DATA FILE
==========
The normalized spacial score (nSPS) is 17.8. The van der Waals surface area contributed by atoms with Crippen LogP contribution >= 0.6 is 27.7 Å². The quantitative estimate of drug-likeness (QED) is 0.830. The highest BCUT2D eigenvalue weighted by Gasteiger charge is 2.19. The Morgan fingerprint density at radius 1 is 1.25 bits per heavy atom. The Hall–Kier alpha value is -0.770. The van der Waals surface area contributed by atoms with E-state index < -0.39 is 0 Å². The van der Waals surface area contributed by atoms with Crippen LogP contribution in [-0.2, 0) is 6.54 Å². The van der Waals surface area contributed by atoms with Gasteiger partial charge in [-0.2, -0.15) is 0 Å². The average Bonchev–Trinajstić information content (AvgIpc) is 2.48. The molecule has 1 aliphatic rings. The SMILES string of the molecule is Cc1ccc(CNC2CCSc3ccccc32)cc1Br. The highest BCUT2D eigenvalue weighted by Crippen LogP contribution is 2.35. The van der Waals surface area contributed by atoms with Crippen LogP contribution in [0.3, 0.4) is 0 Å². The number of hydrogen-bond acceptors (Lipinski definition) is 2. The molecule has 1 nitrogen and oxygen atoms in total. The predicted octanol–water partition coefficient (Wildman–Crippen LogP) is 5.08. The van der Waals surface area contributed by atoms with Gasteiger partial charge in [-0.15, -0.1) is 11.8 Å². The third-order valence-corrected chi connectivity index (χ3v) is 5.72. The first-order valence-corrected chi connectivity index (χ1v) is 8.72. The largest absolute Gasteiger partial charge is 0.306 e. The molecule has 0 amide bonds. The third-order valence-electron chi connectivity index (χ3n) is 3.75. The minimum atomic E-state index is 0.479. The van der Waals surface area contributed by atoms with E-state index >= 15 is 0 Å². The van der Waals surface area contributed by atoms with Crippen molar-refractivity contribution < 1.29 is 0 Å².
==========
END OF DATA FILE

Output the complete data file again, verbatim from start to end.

The normalized spacial score (nSPS) is 17.8. The van der Waals surface area contributed by atoms with Crippen LogP contribution >= 0.6 is 27.7 Å². The quantitative estimate of drug-likeness (QED) is 0.830. The highest BCUT2D eigenvalue weighted by Gasteiger charge is 2.19. The Morgan fingerprint density at radius 1 is 1.25 bits per heavy atom. The Hall–Kier alpha value is -0.770. The van der Waals surface area contributed by atoms with E-state index < -0.39 is 0 Å². The van der Waals surface area contributed by atoms with Crippen LogP contribution in [-0.2, 0) is 6.54 Å². The van der Waals surface area contributed by atoms with Gasteiger partial charge in [-0.2, -0.15) is 0 Å². The average Bonchev–Trinajstić information content (AvgIpc) is 2.48. The molecule has 1 aliphatic rings. The SMILES string of the molecule is Cc1ccc(CNC2CCSc3ccccc32)cc1Br. The highest BCUT2D eigenvalue weighted by Crippen LogP contribution is 2.35. The van der Waals surface area contributed by atoms with Crippen LogP contribution in [0.3, 0.4) is 0 Å². The number of hydrogen-bond acceptors (Lipinski definition) is 2. The molecule has 1 nitrogen and oxygen atoms in total. The predicted octanol–water partition coefficient (Wildman–Crippen LogP) is 5.08. The van der Waals surface area contributed by atoms with Gasteiger partial charge in [-0.15, -0.1) is 11.8 Å². The third-order valence-corrected chi connectivity index (χ3v) is 5.72. The first-order valence-corrected chi connectivity index (χ1v) is 8.72. The largest absolute Gasteiger partial charge is 0.306 e. The molecule has 0 amide bonds. The third-order valence-electron chi connectivity index (χ3n) is 3.75. The minimum atomic E-state index is 0.479. The van der Waals surface area contributed by atoms with E-state index >= 15 is 0 Å². The van der Waals surface area contributed by atoms with Crippen molar-refractivity contribution < 1.29 is 0 Å².